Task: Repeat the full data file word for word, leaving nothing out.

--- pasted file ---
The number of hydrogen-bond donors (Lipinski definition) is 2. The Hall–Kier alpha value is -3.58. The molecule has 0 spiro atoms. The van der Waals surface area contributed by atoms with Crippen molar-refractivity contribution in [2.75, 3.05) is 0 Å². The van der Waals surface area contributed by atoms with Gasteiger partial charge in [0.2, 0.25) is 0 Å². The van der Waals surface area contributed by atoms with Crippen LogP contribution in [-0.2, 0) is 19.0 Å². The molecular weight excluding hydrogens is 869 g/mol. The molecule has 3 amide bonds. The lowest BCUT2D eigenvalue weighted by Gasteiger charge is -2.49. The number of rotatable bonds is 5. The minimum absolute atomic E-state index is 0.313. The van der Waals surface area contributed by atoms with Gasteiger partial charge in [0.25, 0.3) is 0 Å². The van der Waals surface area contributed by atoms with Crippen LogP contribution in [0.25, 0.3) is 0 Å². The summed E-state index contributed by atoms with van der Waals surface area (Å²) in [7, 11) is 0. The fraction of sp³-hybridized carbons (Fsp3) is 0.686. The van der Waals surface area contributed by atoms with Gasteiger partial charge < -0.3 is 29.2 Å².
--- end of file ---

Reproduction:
The number of hydrogen-bond donors (Lipinski definition) is 2. The Hall–Kier alpha value is -3.58. The molecule has 0 spiro atoms. The van der Waals surface area contributed by atoms with Crippen molar-refractivity contribution in [2.75, 3.05) is 0 Å². The van der Waals surface area contributed by atoms with Gasteiger partial charge in [0.2, 0.25) is 0 Å². The van der Waals surface area contributed by atoms with Crippen LogP contribution in [-0.2, 0) is 19.0 Å². The molecular weight excluding hydrogens is 869 g/mol. The molecule has 3 amide bonds. The lowest BCUT2D eigenvalue weighted by Gasteiger charge is -2.49. The number of rotatable bonds is 5. The minimum absolute atomic E-state index is 0.313. The van der Waals surface area contributed by atoms with Gasteiger partial charge in [0.25, 0.3) is 0 Å². The van der Waals surface area contributed by atoms with Crippen LogP contribution in [0.25, 0.3) is 0 Å². The summed E-state index contributed by atoms with van der Waals surface area (Å²) in [7, 11) is 0. The fraction of sp³-hybridized carbons (Fsp3) is 0.686. The van der Waals surface area contributed by atoms with Gasteiger partial charge < -0.3 is 29.2 Å².